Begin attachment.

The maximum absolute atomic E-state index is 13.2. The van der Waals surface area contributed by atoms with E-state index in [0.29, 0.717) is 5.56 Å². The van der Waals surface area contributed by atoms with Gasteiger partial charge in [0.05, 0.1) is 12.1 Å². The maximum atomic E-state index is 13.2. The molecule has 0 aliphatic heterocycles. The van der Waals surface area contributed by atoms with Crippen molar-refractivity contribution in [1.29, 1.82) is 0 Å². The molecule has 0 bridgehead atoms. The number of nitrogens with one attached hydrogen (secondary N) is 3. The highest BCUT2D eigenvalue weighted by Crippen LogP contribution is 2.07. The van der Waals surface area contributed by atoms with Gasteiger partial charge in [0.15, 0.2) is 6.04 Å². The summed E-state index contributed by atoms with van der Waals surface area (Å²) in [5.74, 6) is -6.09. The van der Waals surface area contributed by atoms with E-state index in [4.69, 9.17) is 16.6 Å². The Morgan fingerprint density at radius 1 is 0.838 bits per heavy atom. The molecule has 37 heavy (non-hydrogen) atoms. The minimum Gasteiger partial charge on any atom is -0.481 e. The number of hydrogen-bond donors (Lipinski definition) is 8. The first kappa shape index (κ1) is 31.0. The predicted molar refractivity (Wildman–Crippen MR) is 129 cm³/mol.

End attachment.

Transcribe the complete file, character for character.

The maximum absolute atomic E-state index is 13.2. The van der Waals surface area contributed by atoms with E-state index in [0.29, 0.717) is 5.56 Å². The van der Waals surface area contributed by atoms with Gasteiger partial charge in [0.05, 0.1) is 12.1 Å². The maximum atomic E-state index is 13.2. The molecule has 0 aliphatic heterocycles. The van der Waals surface area contributed by atoms with Crippen molar-refractivity contribution in [1.29, 1.82) is 0 Å². The molecule has 0 bridgehead atoms. The number of nitrogens with one attached hydrogen (secondary N) is 3. The highest BCUT2D eigenvalue weighted by Crippen LogP contribution is 2.07. The van der Waals surface area contributed by atoms with Gasteiger partial charge in [0.15, 0.2) is 6.04 Å². The summed E-state index contributed by atoms with van der Waals surface area (Å²) in [5.74, 6) is -6.09. The van der Waals surface area contributed by atoms with E-state index in [4.69, 9.17) is 16.6 Å². The Morgan fingerprint density at radius 1 is 0.838 bits per heavy atom. The molecule has 37 heavy (non-hydrogen) atoms. The minimum Gasteiger partial charge on any atom is -0.481 e. The number of hydrogen-bond donors (Lipinski definition) is 8. The first kappa shape index (κ1) is 31.0. The predicted molar refractivity (Wildman–Crippen MR) is 129 cm³/mol.